Buy Used
£3.31
FREE Delivery on orders over £10.
Condition: Used: Good
Comment: This item is used and has some wear. Qualifies for free shipping and prime programs.
Have one to sell?
Flip to back Flip to front
Listen Playing... Paused   You're listening to a sample of the Audible audio edition.
Learn more
See this image

The Politics of Modernism: Against the New Conformists Paperback – 29 Jun 1989

5 out of 5 stars
5 star
1
4 star
0
3 star
0
2 star
0
1 star
0
5 out of 5 stars 1 review from Amazon.com |

See all 7 formats and editions Hide other formats and editions
Amazon Price
New from Used from
Paperback, 29 Jun 1989
£49.44 £0.01
click to open popover

Enter your mobile number or email address below and we'll send you a link to download the free Kindle App. Then you can start reading Kindle books on your smartphone, tablet, or computer - no Kindle device required.

  • Apple
  • Android
  • Windows Phone

To get the free app, enter your mobile phone number.



Product details

Product Description

Review

Williams is the Western thinker who, along with Antonio Gramsci, has done most to enlarge our understanding of the political complexities of culture.

"A toughly analytic mind is fueled by the rich emotional resources of a creative writer."--Terry Eagleton

"Williams is the Western thinker who, along with Antonio Gramsci, has done most to enlarge our understanding of the political complexities of culture."--"Village Voice"

A toughly analytic mind is fueled by the rich emotional resources of a creative writer. Terry Eagleton
Williams is the Western thinker who, along with Antonio Gramsci, has done most to enlarge our understanding of the political complexities of culture. "Village Voice"" --This text refers to an out of print or unavailable edition of this title.

From the Back Cover

The death of Raymond Williams in 1988 robbed us of one of the most formidable British intellectuals. Considered to be the founding father of British cultural theory, Williams was concerned throughout his life to apply a materialist and socialist analysis to all forms of culture, defined generously and inclusively as 'structures of feeling'. In this, his last major work, Williams applies himself to the problem of modernism. Rejecting stereotypes and simplifications, he is especially preoccupied with the ambivalent relationship between revolutionary socialist politics and the artistic avant-garde. Judiciously assessing the strengths and weaknesses of the modernist project, Williams shifts the framework of discussion from merely formal analysis of artistic techniques to one which grounds these cultural expressions in particular social formations. Animating the whole book is the question which Williams poses and brings us significantly closer to answering: namely, what does it mean to develop a cultural politics which goes 'beyond the modern' and yet which avoids the trap of postmodernism's 'new conformism'? --This text refers to an out of print or unavailable edition of this title.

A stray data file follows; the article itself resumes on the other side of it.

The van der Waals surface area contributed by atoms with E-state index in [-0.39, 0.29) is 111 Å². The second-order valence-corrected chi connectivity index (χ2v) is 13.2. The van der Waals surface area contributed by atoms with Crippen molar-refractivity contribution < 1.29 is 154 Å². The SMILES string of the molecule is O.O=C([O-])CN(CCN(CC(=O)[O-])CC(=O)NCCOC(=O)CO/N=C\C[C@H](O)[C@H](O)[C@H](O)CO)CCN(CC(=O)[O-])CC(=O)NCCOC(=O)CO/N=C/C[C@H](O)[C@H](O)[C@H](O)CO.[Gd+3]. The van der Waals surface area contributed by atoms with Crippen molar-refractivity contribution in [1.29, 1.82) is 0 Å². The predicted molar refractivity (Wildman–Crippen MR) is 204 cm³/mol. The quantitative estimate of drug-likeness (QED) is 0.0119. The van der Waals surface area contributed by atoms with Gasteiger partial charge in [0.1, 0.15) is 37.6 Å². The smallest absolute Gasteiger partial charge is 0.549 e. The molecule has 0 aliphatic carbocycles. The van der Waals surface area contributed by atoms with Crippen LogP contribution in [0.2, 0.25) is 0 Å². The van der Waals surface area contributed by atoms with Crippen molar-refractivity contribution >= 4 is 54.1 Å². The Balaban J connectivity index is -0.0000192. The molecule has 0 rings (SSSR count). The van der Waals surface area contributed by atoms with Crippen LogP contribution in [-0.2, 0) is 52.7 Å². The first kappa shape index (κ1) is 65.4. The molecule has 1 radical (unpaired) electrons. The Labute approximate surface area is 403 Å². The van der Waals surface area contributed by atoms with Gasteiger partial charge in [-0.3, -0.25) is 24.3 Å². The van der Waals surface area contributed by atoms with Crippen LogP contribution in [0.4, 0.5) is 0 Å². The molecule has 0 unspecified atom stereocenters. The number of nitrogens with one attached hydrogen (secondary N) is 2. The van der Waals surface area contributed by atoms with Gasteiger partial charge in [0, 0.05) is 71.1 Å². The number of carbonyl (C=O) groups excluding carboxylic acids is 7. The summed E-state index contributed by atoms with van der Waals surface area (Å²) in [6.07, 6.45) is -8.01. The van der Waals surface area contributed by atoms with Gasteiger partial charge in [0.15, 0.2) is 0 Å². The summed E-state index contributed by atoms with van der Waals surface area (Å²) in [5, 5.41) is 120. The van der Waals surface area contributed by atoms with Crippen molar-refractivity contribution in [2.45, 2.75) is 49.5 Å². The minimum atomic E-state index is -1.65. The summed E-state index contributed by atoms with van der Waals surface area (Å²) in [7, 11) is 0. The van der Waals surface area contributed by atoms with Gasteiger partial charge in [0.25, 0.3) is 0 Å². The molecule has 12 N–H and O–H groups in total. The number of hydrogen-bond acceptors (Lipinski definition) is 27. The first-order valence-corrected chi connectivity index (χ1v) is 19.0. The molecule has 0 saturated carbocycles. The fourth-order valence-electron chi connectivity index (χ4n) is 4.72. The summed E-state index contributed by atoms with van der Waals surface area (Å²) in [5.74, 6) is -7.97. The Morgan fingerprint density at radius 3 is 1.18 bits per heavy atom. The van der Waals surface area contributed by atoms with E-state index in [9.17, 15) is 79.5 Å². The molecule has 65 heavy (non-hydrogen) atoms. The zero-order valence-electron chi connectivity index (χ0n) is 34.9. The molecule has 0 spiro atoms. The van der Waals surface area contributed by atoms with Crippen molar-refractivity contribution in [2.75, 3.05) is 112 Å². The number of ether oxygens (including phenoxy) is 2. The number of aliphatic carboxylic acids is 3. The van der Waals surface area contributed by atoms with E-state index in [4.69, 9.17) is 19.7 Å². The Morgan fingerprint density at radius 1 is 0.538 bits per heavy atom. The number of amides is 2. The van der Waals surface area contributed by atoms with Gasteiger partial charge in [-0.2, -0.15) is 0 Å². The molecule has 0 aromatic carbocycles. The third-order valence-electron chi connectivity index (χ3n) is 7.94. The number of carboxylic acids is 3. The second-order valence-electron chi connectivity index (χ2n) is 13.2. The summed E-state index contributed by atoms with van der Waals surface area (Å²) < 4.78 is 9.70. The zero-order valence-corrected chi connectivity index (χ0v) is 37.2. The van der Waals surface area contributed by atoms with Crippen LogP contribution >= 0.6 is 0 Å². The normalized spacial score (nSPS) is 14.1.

See all Product Description

Customer Reviews

There are no customer reviews yet on Amazon.co.uk.
5 star
4 star
3 star
2 star
1 star

Most Helpful Customer Reviews on Amazon.com (beta)

Amazon.com: 5.0 out of 5 stars 1 review
13 of 13 people found the following review helpful
5.0 out of 5 stars It's not the politics you're thinking of 7 Jun. 2010
By K. Floyd - Published on Amazon.com
Format: Paperback
The Politics of Modernism is a fantastic look at the way that political climates inform artistic movements. It's got a very specific Marxist bent to it, but the idea that art is not something we make up out of the air is compelling. He argues that in every generation the bourgeois produce unique, distinctively bourgeois dissidents. Modernism wasn't just an artistic movement, it came also from calls for women's rights, anti-imperialism, etc. I was shocked to read his assessment of the present economic crisis: "Managed affluence has slid into an anxiously managed by perhaps unmanageable depression. Some political consensus underlying it has been visibly breaking down, and especially at the level of everyday life [...] the dominant messages are of danger and conflict, and that the dominant forms are of shock and loss [....] Yet these rhythms are familiar to history. They can be traced, with some accuracy, to a dying social order and a dying class" (96). Except that this was written in 1972, which proves that these things are cyclical, despite their appearance of being unique every time. I have to confess at this point that I am, in fact, a literary Marxist a lot of the time, but after reading Williams' manifesto you'll probably find that you are too.
Was this review helpful? Let us know


Feedback